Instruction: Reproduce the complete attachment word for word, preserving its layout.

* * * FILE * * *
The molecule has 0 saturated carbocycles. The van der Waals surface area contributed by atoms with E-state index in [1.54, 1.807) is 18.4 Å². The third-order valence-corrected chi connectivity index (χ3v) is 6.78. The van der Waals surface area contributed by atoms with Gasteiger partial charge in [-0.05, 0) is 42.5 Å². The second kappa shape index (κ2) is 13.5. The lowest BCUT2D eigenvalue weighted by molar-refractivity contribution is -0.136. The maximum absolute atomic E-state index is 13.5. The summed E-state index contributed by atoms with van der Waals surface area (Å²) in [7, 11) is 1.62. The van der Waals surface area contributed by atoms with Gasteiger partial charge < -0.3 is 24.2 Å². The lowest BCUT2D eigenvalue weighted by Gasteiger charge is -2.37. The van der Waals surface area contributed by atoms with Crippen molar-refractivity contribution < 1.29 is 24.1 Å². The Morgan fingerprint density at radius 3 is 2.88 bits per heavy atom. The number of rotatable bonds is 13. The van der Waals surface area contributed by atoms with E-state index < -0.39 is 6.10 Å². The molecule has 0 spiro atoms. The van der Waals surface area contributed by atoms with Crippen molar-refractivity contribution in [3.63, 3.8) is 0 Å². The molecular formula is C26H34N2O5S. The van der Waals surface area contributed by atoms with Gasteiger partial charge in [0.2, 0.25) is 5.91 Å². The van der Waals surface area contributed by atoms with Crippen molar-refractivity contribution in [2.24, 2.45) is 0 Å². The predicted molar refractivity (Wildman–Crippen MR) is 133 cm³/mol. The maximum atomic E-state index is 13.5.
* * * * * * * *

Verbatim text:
The molecule has 0 saturated carbocycles. The van der Waals surface area contributed by atoms with E-state index in [1.54, 1.807) is 18.4 Å². The third-order valence-corrected chi connectivity index (χ3v) is 6.78. The van der Waals surface area contributed by atoms with Gasteiger partial charge in [-0.05, 0) is 42.5 Å². The second kappa shape index (κ2) is 13.5. The lowest BCUT2D eigenvalue weighted by molar-refractivity contribution is -0.136. The maximum absolute atomic E-state index is 13.5. The summed E-state index contributed by atoms with van der Waals surface area (Å²) in [7, 11) is 1.62. The van der Waals surface area contributed by atoms with Gasteiger partial charge < -0.3 is 24.2 Å². The lowest BCUT2D eigenvalue weighted by Gasteiger charge is -2.37. The van der Waals surface area contributed by atoms with Crippen molar-refractivity contribution < 1.29 is 24.1 Å². The Morgan fingerprint density at radius 3 is 2.88 bits per heavy atom. The number of rotatable bonds is 13. The van der Waals surface area contributed by atoms with E-state index < -0.39 is 6.10 Å². The molecule has 0 spiro atoms. The van der Waals surface area contributed by atoms with Crippen molar-refractivity contribution in [3.63, 3.8) is 0 Å². The molecular formula is C26H34N2O5S. The van der Waals surface area contributed by atoms with Gasteiger partial charge in [0.2, 0.25) is 5.91 Å². The van der Waals surface area contributed by atoms with Crippen molar-refractivity contribution in [2.24, 2.45) is 0 Å². The predicted molar refractivity (Wildman–Crippen MR) is 133 cm³/mol. The maximum atomic E-state index is 13.5.